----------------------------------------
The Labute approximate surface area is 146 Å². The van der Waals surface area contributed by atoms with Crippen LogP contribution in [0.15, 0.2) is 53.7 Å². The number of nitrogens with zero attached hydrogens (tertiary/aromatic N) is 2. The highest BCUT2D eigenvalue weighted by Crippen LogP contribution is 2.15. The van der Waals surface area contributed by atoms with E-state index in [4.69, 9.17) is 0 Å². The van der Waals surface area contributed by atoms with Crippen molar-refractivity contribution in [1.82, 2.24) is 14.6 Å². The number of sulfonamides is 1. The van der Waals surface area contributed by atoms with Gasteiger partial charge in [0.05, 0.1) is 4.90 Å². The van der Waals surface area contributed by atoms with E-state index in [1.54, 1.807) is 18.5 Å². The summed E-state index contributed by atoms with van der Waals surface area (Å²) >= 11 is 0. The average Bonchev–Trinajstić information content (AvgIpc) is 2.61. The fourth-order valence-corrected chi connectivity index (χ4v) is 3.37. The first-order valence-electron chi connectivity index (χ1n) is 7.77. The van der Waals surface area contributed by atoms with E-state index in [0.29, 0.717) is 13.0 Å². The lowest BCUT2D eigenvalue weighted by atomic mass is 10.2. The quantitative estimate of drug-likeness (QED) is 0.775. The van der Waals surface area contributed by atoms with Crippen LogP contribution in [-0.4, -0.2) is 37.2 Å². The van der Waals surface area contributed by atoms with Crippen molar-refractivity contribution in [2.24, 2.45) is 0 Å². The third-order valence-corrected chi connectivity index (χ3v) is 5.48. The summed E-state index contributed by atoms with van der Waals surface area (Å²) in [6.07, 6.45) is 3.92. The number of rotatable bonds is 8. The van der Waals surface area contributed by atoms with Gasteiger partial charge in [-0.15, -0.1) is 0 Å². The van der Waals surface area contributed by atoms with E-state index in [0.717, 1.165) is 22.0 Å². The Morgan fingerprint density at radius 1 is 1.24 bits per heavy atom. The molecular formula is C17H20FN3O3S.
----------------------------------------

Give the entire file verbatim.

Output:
The Labute approximate surface area is 146 Å². The van der Waals surface area contributed by atoms with Crippen LogP contribution in [0.15, 0.2) is 53.7 Å². The number of nitrogens with zero attached hydrogens (tertiary/aromatic N) is 2. The highest BCUT2D eigenvalue weighted by Crippen LogP contribution is 2.15. The van der Waals surface area contributed by atoms with E-state index in [4.69, 9.17) is 0 Å². The van der Waals surface area contributed by atoms with Crippen molar-refractivity contribution in [1.82, 2.24) is 14.6 Å². The number of sulfonamides is 1. The van der Waals surface area contributed by atoms with Gasteiger partial charge in [0.05, 0.1) is 4.90 Å². The van der Waals surface area contributed by atoms with E-state index in [1.54, 1.807) is 18.5 Å². The summed E-state index contributed by atoms with van der Waals surface area (Å²) >= 11 is 0. The average Bonchev–Trinajstić information content (AvgIpc) is 2.61. The fourth-order valence-corrected chi connectivity index (χ4v) is 3.37. The first-order valence-electron chi connectivity index (χ1n) is 7.77. The van der Waals surface area contributed by atoms with E-state index in [0.29, 0.717) is 13.0 Å². The lowest BCUT2D eigenvalue weighted by atomic mass is 10.2. The quantitative estimate of drug-likeness (QED) is 0.775. The van der Waals surface area contributed by atoms with Crippen LogP contribution in [-0.4, -0.2) is 37.2 Å². The van der Waals surface area contributed by atoms with Crippen molar-refractivity contribution in [2.24, 2.45) is 0 Å². The third-order valence-corrected chi connectivity index (χ3v) is 5.48. The summed E-state index contributed by atoms with van der Waals surface area (Å²) in [6.07, 6.45) is 3.92. The number of rotatable bonds is 8. The van der Waals surface area contributed by atoms with Gasteiger partial charge in [-0.15, -0.1) is 0 Å². The van der Waals surface area contributed by atoms with E-state index in [0.717, 1.165) is 22.0 Å². The Morgan fingerprint density at radius 1 is 1.24 bits per heavy atom. The molecular formula is C17H20FN3O3S.